Vaccines are arguably one of the most effective public health tools. By preventing disease, vaccines reduce the number of untimely deaths and provide considerable improvements to human health, especially that of children. Vaccines are a very diverse tool in public health, and are used in routine childhood immunisations, in elimination and eradication programmes, rapidly deployed in terms of outbreak response, and have a promising role to play in addressing the rising problem of antimicrobial resistance.
By influencing the dynamics of infectious diseases, vaccines also influence ecology and evolution of pathogens. Ideally, vaccines are sterilising, blocking transmission. When vaccines reduce disease but do not prevent infection (leaky vaccines), transmission still occurs which could drive the evolution of more virulent pathogens. Vaccines influence the ecology of pathogens and by shaping the immunity landscape can drive changes in predominant strains.
Vaccine modelling is central at CMMID and it inevitably overlaps with other themes, such as Elimination and eradication, Evolutionary dynamics, Health economics and Real-time outbreak control. At CMMID various groups model vaccines at different levels and over different time frames – from optimal deployment of vaccines in an outbreak setting, to long-term use and changing disease dynamics in elimination settings; from local vaccine effectiveness to global impact of vaccination; from potential impact of universal influenza vaccines on dynamics of influenza to use of vaccines in the context of AMR.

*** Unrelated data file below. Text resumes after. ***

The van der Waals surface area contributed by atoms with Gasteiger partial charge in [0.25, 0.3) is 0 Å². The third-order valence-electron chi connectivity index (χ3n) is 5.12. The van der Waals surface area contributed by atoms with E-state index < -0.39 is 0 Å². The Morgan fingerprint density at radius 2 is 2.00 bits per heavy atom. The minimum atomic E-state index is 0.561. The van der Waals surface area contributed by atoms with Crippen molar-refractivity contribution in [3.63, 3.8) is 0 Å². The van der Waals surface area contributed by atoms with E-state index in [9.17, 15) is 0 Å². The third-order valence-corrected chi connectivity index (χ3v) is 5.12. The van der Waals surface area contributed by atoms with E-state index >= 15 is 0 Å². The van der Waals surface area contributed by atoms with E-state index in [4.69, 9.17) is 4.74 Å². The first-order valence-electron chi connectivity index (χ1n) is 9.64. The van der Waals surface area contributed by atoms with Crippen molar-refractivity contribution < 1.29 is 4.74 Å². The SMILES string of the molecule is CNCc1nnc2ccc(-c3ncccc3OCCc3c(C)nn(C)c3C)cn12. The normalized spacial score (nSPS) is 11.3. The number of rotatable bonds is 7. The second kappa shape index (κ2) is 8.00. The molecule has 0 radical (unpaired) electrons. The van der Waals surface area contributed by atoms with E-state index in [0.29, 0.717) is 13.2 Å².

In general terms, mathematical modellers and health economists at CMMID conduct applied epidemiological and economic research to inform public health decisions about vaccination.
- Optimising vaccination strategies for control and elimination of immunizing infections
- Epidemiological and economic impact of vaccination programmes
- Global and country-specific decisions about vaccination
- Inform potential future investments and vaccine scale-up opportunities
- Impact of vaccines on antimicrobial resistance
Modellers here work closely with a multidisciplinary group of researchers interested in vaccines, including epidemiologists, biostatisticians, social science researchers, computer scientists and clinicians.
Petra Klepac (theme co-ordinator), Kaja Abbas (theme co-ordinator), Mark Jit, Katherine Atkins, Rosalind Eggo, Albert Jan van Hoek, Stefan Flasche, Nick Davies, Kevin van Zandvoort, Diana Mendes, Moritz Wagner, Naomi Walker, James Munday, David Hodgson, Koh Jun Ong, Alicia Rosello, Artemis Koukounari, Frank Sandmann, Marc Baguelin, Andrew Clark, Sebastian Funk, John Edmunds